Collaborationist Governments

Photograph of Tojo and Wang Ching-wei

Tojo toasts Wang Ching-wei.

National Archives.Via Hoyt (1993).

Japanese propaganda claimed that the Japanese were the liberators of Asia from Western colonialism. While the appalling conduct of the Japanese Army in China and elsewhere put the lie to this claim, there were significant numbers of Asians who were willing to take seriously the Greater East Asia Co-Prosperity Sphere (Daitoa Kyoeiken). As a result, the Japanese were able to establish collaborationist governments in most of the conquered territories.

While some Japanese pan-Asians were sincere in their motives, most Japanese leaders believed the Japanese were racially superior to other Asians, and they viewed the Greater East Asia Co-Prosperity Sphere as simply a euphemism for the Japanese Empire. As a result, most collaborationist governments had no real power of their own, but served to advance Japanese interests. This became increasingly clear as the war turned against the Japanese and the Japanese, in turn, began making greater demands upon the resources of the conquered areas. By the time the war ended, "Greater East Asia Co-Prosperity Sphere" had become a pejorative throughout Asia, and even the most ardent Asian nationalists, such as those in the Netherlands East Indies, had turned against the Japanese. Thus Japan, like Germany, squandered a valuable political opportunity because it contradicted a defining racist ideology.

Burma. Burma was a relatively recent addition to the British Empire, and indigenous loyalty was never strong. Burmese encroachments on east India led to the First Anglo-Burma War in 1824, which ended with British occupation of Arakan and Tenasserim. In 1852 the British provoked a naval confrontation that led to the Second Anglo-Burma War and British seizure of lower Burma. Finally, in 1885, King Thibaw declared war on the British, who took control of the entire country, though it took another five years and 30,000 troops to suppress the remnants of Thibaw's army. The British granted a measure of self-government in 1823, but nationalists rioted in 1930 and 1938, as much against Indian chettyars (moneylenders) as the British. The indigenous Burma Defense Force consisted in 1939 of 3,197 hill tribesmen and only 472 Burmans.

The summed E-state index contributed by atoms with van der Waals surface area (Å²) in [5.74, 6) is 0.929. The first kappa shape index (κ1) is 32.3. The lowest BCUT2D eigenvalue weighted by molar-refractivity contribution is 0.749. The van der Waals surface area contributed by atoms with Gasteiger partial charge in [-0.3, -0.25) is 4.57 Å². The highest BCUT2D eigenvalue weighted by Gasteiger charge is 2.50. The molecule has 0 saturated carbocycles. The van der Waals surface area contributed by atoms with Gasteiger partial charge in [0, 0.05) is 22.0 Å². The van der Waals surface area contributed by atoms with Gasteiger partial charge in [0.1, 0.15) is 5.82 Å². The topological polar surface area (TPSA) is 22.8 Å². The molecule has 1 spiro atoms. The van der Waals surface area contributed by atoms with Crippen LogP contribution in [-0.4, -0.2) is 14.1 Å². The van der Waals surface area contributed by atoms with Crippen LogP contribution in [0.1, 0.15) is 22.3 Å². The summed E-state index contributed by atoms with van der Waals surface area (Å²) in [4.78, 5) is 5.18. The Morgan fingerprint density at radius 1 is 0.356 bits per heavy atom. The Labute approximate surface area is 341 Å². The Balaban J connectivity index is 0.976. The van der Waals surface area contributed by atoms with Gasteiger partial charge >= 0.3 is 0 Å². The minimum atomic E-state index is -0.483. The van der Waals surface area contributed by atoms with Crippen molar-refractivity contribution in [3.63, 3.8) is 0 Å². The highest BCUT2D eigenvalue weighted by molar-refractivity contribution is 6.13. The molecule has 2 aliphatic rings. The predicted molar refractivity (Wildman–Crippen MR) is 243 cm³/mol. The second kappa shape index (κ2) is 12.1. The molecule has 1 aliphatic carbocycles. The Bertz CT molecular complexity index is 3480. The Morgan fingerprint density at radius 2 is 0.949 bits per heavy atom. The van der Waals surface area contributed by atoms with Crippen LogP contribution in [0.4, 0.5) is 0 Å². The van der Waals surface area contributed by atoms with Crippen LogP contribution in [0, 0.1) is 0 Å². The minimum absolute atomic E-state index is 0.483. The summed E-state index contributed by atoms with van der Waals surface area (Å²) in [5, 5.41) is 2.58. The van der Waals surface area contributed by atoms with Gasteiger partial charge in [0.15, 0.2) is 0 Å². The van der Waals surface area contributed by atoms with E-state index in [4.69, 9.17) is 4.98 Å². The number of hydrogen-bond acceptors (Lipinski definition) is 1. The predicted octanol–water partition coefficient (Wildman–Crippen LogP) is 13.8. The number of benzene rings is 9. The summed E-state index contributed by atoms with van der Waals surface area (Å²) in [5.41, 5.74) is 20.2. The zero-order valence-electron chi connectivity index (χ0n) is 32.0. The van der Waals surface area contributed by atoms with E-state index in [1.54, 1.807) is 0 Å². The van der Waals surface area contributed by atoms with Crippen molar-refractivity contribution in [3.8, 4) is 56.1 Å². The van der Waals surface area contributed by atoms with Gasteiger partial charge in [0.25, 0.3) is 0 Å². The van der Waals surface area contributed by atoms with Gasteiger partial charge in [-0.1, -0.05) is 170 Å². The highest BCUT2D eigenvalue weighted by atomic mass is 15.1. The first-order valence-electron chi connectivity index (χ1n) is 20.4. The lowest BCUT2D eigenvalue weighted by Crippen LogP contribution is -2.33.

The first Burmese prime minister, Ba Maw, was a nationalist who was sufficiently anti-British that he was approached by the Japanese Consulate in 1938 and 1939. The Japanese sought to bribe him to close the Burma Road, but Ba Maw did not have the power to close the road legally and was unwilling at that point to stage a revolt. Ba Maw's premiership ended in March 1939 and he was arrested by the British for sedition in August 1940, but he remained in contact with the Japanese. It was at about this time that Aung San, a member of the nationalist Thakins, began to turn to the Japanese.

U Saw, the premier in October 1941, flew to London with the blessings of the Governor, Dorman-Smith, to ask for full self-government postwar in exchange for Burmese loyalty. Given nothing but vague promises, he was actually on his way to Hawaii when Pearl Harbor was attacked, and while returning through Portugal he contacted the Japanese and promised that the Burmese would rise in rebellion against the British. The British had broken the Japanese diplomatic codes and interned U Saw when he landed in Haifa.

Meanwhile Aung San had smuggled himself out of Burma on a Norwegian freighter and, after some difficulty, contacted the Japanese in Amoy. He was flown to Tokyo to meet with Suzuki Keiji, a Japanese Army colonel who identified so closely with the Burmese that he took the Burmese name of Bo Mogyo. Suzuki claimed authority from Prince Kanin, the military counselor to the Emperor, and thus by implication from the Emperor himself. Aung San and Suzuki organized the group known as the Thirty Comrades. These were all trained in guerrilla tactics by the Japanese. Suzuki also set up the Minami Kikan (Minami Organization) to scout invasion routes into Burma from Thailand.

Aung returned to Burma with the conquering Japanese in February 1942 as commander of Burma Independence Army. His forces engaged in little formal combat (except at Shwedaung, where they shot down 70 surrendering Indian troops in the heat of battle) but provided useful intelligence for the Japanese. However, the independent attitude of his mentor, Suzuki, led to friction between the BIA and the Japanese Army, including the expulsion of the BIA, now renamed Burma Defense Army, from Moulmein by the Kempeitai. Suzuki became enough of a nuisance to the Army command in Burma that he was recalled in mid-1942.